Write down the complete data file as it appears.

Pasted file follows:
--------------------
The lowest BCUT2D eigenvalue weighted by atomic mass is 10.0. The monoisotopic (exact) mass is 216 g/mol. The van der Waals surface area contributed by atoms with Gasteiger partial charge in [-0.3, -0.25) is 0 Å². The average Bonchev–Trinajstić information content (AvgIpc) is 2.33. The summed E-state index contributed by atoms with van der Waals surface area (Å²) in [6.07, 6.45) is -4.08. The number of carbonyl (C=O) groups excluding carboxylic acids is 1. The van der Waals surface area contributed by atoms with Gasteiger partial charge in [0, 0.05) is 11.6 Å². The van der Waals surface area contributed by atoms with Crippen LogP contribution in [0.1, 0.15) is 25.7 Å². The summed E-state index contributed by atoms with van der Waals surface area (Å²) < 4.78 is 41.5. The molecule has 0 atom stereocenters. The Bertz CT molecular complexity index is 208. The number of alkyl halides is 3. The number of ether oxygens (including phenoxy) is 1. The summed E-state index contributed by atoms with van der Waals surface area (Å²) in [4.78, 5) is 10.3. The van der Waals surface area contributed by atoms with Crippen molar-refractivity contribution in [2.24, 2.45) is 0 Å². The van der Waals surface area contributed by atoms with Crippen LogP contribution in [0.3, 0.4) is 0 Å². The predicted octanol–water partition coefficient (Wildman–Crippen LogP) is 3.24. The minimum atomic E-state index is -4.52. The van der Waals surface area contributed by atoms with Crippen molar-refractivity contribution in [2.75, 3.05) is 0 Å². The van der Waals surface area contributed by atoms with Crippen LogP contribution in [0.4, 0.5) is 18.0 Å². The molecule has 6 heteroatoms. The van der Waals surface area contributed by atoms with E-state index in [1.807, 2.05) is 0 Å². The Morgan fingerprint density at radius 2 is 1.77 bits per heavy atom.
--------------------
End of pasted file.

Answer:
The lowest BCUT2D eigenvalue weighted by atomic mass is 10.0. The monoisotopic (exact) mass is 216 g/mol. The van der Waals surface area contributed by atoms with Gasteiger partial charge in [-0.3, -0.25) is 0 Å². The average Bonchev–Trinajstić information content (AvgIpc) is 2.33. The summed E-state index contributed by atoms with van der Waals surface area (Å²) in [6.07, 6.45) is -4.08. The number of carbonyl (C=O) groups excluding carboxylic acids is 1. The van der Waals surface area contributed by atoms with Gasteiger partial charge in [0, 0.05) is 11.6 Å². The van der Waals surface area contributed by atoms with Crippen LogP contribution in [0.1, 0.15) is 25.7 Å². The summed E-state index contributed by atoms with van der Waals surface area (Å²) < 4.78 is 41.5. The molecule has 0 atom stereocenters. The Bertz CT molecular complexity index is 208. The number of alkyl halides is 3. The number of ether oxygens (including phenoxy) is 1. The summed E-state index contributed by atoms with van der Waals surface area (Å²) in [4.78, 5) is 10.3. The van der Waals surface area contributed by atoms with Crippen molar-refractivity contribution in [2.24, 2.45) is 0 Å². The van der Waals surface area contributed by atoms with Crippen LogP contribution in [0.3, 0.4) is 0 Å². The predicted octanol–water partition coefficient (Wildman–Crippen LogP) is 3.24. The minimum atomic E-state index is -4.52. The van der Waals surface area contributed by atoms with Crippen molar-refractivity contribution in [2.75, 3.05) is 0 Å². The van der Waals surface area contributed by atoms with Crippen LogP contribution in [0.4, 0.5) is 18.0 Å². The molecule has 6 heteroatoms. The van der Waals surface area contributed by atoms with E-state index in [1.807, 2.05) is 0 Å². The Morgan fingerprint density at radius 2 is 1.77 bits per heavy atom.